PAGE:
If you’ve downloaded and installed a copy of OpenOffice.org recently, you’ve probably noticed Oracle’s red lettered logo on the splash screen. This caught my attention the first time I saw it because I didn’t remember ever having seen Sun’s logo on the splash screen, so I fired up an ancient PC running Windows98 and opened OOo, version 1.x. I was right, Sun’s logo was nowhere to be seen.
As much as I don’t like to see Oracle’s branding on an important open source project like OpenOffice.org, this might be a good thing for the office productivity suite, which has become the de facto alternative to Microsoft’s Office franchise. It means that Ellison & Company evidently places value on the OpenOffice brand and values the company’s association with it.
OpenOffice is licensed under the Lesser General Public License (LGPL), basically a less restrictive form of the GPL, which means the project should be immune to any copyright moves against it from Oracle. However, this is a huge project requiring many coders (one source indicates that as many as 450,000 people have contributed to its development). Over the years Sun, who gave birth to the project when they open sourced their proprietary Star Office suite, has funded much of OpenOffice’s development costs.
Now that Sun is a division of Oracle, will Ellison be inclined to continue funding development of OpenOffice?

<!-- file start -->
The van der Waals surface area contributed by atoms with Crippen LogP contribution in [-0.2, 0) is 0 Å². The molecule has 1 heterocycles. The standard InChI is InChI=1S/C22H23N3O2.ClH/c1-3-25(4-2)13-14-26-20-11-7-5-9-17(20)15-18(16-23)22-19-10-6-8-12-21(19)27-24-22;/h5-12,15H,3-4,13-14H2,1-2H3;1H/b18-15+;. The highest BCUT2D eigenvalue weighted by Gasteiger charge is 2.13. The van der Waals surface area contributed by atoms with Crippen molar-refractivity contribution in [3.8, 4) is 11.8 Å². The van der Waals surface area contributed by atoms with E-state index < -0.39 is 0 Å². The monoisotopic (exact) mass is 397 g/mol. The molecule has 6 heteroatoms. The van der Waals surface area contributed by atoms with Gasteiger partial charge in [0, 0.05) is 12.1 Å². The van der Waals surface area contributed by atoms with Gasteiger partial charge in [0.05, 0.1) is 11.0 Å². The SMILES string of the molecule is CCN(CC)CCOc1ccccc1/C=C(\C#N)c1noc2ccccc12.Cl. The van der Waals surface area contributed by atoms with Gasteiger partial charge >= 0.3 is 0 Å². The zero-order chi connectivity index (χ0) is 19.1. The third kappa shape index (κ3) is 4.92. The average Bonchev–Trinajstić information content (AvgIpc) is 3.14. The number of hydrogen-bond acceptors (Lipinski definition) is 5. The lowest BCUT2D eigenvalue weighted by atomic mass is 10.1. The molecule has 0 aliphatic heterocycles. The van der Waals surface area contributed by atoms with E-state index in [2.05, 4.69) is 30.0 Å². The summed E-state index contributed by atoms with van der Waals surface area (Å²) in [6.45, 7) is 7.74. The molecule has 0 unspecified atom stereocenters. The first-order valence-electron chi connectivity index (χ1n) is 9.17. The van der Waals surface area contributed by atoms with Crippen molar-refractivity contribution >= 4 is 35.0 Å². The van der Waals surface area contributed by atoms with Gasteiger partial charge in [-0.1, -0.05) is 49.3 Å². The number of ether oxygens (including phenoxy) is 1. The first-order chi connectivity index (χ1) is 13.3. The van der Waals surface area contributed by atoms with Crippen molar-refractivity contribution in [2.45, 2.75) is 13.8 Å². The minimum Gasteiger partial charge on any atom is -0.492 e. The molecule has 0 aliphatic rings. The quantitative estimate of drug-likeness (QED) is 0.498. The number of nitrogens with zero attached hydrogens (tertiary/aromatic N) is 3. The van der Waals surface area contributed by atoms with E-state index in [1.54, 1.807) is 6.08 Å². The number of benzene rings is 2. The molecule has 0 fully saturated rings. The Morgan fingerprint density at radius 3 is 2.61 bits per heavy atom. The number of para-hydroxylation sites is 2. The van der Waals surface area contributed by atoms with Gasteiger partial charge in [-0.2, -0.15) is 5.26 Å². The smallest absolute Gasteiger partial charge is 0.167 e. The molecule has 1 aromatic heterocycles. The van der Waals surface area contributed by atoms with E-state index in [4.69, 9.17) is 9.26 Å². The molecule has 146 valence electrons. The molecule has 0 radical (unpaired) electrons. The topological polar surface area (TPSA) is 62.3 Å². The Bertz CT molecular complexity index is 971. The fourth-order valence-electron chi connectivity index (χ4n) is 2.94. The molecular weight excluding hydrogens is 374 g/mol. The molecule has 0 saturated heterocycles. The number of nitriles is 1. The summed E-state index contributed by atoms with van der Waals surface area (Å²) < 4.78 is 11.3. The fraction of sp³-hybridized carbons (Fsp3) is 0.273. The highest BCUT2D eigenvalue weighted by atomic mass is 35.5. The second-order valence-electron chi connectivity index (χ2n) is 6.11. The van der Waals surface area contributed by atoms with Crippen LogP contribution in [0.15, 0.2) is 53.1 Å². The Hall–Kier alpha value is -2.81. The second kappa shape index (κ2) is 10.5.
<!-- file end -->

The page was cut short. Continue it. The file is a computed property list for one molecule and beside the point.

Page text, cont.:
Again, the fact that Oracle’s logo appears on the splash screen is probably a good sign. So too is the fact that Oracle is working to monetize their proprietary version of the suite, Oracle Open Office. An example is the Oracle ODF Plug-In for Microsoft Office, which allows MS Office users to open ODF (the Open Document Format used by OpenOffice and other applications) accurately. Sun had offered the same plug-in, under a different name, for free. Oracle’s asking price is $90 per user, with a minimum of 100 users – meaning that what Sun once offered free will now set you back at least $9,000. I may not think that’s a very good business practice, but if they’re selling some of these, they’ll probably continue to fund OpenOffice.
But will they continue to be the project’s major contributor? Probably not. Since OpenOffice also receives financial support from Novell, Red Hat, IBM, Google and others, I’m betting Oracle will play tightwad and force some of these companies to pick up the slack. To a greater or lesser extent, that will probably happen, even from whomever picks-up Novell’s interest in SUSE, since the continuation of the project is important to all of these players.